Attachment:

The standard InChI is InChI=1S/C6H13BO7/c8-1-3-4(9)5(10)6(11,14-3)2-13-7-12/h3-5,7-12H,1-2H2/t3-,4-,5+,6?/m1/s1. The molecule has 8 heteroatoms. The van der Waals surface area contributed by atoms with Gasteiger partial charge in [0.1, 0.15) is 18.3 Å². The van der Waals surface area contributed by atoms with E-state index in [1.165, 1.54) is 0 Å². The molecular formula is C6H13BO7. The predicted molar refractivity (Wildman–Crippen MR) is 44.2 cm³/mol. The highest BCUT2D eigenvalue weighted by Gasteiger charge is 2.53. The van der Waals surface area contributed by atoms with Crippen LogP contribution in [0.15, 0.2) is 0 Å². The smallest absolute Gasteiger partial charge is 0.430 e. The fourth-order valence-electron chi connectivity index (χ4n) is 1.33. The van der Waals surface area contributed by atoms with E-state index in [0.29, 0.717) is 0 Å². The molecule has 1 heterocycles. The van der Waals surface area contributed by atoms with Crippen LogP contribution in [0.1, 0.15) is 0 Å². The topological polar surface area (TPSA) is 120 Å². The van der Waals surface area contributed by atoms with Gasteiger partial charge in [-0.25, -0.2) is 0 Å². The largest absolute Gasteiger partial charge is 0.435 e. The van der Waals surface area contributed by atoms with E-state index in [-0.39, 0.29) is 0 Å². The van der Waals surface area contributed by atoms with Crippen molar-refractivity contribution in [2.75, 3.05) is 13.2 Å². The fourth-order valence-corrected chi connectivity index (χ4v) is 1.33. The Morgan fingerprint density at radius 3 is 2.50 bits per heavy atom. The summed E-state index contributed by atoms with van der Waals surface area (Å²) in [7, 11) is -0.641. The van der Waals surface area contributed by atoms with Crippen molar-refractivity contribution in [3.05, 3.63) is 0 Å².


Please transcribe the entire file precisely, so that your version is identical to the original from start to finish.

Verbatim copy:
The standard InChI is InChI=1S/C6H13BO7/c8-1-3-4(9)5(10)6(11,14-3)2-13-7-12/h3-5,7-12H,1-2H2/t3-,4-,5+,6?/m1/s1. The molecule has 8 heteroatoms. The van der Waals surface area contributed by atoms with Gasteiger partial charge in [0.1, 0.15) is 18.3 Å². The van der Waals surface area contributed by atoms with E-state index in [1.165, 1.54) is 0 Å². The molecular formula is C6H13BO7. The predicted molar refractivity (Wildman–Crippen MR) is 44.2 cm³/mol. The highest BCUT2D eigenvalue weighted by Gasteiger charge is 2.53. The van der Waals surface area contributed by atoms with Crippen LogP contribution in [0.15, 0.2) is 0 Å². The smallest absolute Gasteiger partial charge is 0.430 e. The fourth-order valence-electron chi connectivity index (χ4n) is 1.33. The van der Waals surface area contributed by atoms with E-state index in [0.29, 0.717) is 0 Å². The molecule has 1 heterocycles. The van der Waals surface area contributed by atoms with Crippen LogP contribution in [0.1, 0.15) is 0 Å². The topological polar surface area (TPSA) is 120 Å². The van der Waals surface area contributed by atoms with Gasteiger partial charge in [-0.25, -0.2) is 0 Å². The largest absolute Gasteiger partial charge is 0.435 e. The van der Waals surface area contributed by atoms with E-state index in [-0.39, 0.29) is 0 Å². The van der Waals surface area contributed by atoms with Crippen molar-refractivity contribution in [2.75, 3.05) is 13.2 Å². The fourth-order valence-corrected chi connectivity index (χ4v) is 1.33. The Morgan fingerprint density at radius 3 is 2.50 bits per heavy atom. The summed E-state index contributed by atoms with van der Waals surface area (Å²) in [7, 11) is -0.641. The van der Waals surface area contributed by atoms with Crippen molar-refractivity contribution in [3.05, 3.63) is 0 Å².